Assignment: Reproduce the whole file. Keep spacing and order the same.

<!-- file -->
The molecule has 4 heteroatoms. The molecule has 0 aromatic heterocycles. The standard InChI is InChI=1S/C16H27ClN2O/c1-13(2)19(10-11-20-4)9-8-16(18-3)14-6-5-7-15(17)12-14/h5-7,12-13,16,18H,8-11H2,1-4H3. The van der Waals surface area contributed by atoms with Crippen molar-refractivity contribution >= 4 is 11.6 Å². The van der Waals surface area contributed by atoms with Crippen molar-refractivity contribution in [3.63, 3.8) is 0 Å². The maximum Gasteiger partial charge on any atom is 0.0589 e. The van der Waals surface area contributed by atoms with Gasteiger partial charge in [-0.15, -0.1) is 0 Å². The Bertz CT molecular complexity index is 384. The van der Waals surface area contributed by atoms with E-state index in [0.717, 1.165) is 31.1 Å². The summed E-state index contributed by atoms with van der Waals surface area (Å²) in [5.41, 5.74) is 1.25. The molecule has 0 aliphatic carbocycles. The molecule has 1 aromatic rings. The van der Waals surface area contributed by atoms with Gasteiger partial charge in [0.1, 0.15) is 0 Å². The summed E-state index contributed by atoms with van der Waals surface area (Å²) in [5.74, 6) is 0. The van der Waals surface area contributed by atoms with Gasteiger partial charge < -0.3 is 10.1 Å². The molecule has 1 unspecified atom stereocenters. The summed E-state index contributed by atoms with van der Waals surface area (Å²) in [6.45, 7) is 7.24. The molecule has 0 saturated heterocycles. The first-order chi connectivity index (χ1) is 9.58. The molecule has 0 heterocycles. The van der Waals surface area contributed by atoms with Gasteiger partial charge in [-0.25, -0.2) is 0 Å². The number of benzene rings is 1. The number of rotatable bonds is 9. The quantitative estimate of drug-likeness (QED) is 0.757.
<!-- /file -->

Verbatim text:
The molecule has 4 heteroatoms. The molecule has 0 aromatic heterocycles. The standard InChI is InChI=1S/C16H27ClN2O/c1-13(2)19(10-11-20-4)9-8-16(18-3)14-6-5-7-15(17)12-14/h5-7,12-13,16,18H,8-11H2,1-4H3. The van der Waals surface area contributed by atoms with Crippen molar-refractivity contribution >= 4 is 11.6 Å². The van der Waals surface area contributed by atoms with Crippen molar-refractivity contribution in [3.63, 3.8) is 0 Å². The maximum Gasteiger partial charge on any atom is 0.0589 e. The van der Waals surface area contributed by atoms with Gasteiger partial charge in [-0.15, -0.1) is 0 Å². The Bertz CT molecular complexity index is 384. The van der Waals surface area contributed by atoms with E-state index in [0.717, 1.165) is 31.1 Å². The summed E-state index contributed by atoms with van der Waals surface area (Å²) in [5.41, 5.74) is 1.25. The molecule has 0 aliphatic carbocycles. The molecule has 1 aromatic rings. The van der Waals surface area contributed by atoms with Gasteiger partial charge in [0.1, 0.15) is 0 Å². The summed E-state index contributed by atoms with van der Waals surface area (Å²) in [5.74, 6) is 0. The van der Waals surface area contributed by atoms with Gasteiger partial charge < -0.3 is 10.1 Å². The molecule has 1 unspecified atom stereocenters. The summed E-state index contributed by atoms with van der Waals surface area (Å²) in [6.45, 7) is 7.24. The molecule has 0 saturated heterocycles. The first-order chi connectivity index (χ1) is 9.58. The molecule has 0 heterocycles. The van der Waals surface area contributed by atoms with Gasteiger partial charge in [-0.25, -0.2) is 0 Å². The number of benzene rings is 1. The number of rotatable bonds is 9. The quantitative estimate of drug-likeness (QED) is 0.757.